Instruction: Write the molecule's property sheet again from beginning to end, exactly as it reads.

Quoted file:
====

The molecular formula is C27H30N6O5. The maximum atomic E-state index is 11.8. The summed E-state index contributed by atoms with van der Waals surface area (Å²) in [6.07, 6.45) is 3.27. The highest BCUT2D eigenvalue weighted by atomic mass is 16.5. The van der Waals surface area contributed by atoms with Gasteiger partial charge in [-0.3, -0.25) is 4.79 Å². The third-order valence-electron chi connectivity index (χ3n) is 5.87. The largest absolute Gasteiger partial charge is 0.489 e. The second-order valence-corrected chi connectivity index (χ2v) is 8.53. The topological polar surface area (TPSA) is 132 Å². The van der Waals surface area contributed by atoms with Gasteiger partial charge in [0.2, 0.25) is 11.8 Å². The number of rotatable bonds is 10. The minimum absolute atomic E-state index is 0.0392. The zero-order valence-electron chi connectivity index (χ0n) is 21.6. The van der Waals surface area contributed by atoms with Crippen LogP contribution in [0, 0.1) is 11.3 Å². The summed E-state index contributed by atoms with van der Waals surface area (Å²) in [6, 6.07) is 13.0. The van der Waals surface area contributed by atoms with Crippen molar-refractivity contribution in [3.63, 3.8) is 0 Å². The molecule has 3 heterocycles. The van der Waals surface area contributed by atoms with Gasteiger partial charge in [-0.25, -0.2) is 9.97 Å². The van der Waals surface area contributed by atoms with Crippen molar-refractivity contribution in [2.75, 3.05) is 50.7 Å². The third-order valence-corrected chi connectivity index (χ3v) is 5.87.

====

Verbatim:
The molecular formula is C27H30N6O5. The maximum atomic E-state index is 11.8. The summed E-state index contributed by atoms with van der Waals surface area (Å²) in [6.07, 6.45) is 3.27. The highest BCUT2D eigenvalue weighted by atomic mass is 16.5. The van der Waals surface area contributed by atoms with Gasteiger partial charge in [-0.3, -0.25) is 4.79 Å². The third-order valence-electron chi connectivity index (χ3n) is 5.87. The largest absolute Gasteiger partial charge is 0.489 e. The second-order valence-corrected chi connectivity index (χ2v) is 8.53. The topological polar surface area (TPSA) is 132 Å². The van der Waals surface area contributed by atoms with Gasteiger partial charge in [0.2, 0.25) is 11.8 Å². The number of rotatable bonds is 10. The minimum absolute atomic E-state index is 0.0392. The zero-order valence-electron chi connectivity index (χ0n) is 21.6. The van der Waals surface area contributed by atoms with Crippen LogP contribution in [0, 0.1) is 11.3 Å². The summed E-state index contributed by atoms with van der Waals surface area (Å²) in [6, 6.07) is 13.0. The van der Waals surface area contributed by atoms with Crippen molar-refractivity contribution in [3.63, 3.8) is 0 Å². The molecule has 3 heterocycles. The van der Waals surface area contributed by atoms with Gasteiger partial charge in [-0.25, -0.2) is 9.97 Å². The van der Waals surface area contributed by atoms with Crippen molar-refractivity contribution in [2.75, 3.05) is 50.7 Å². The third-order valence-corrected chi connectivity index (χ3v) is 5.87.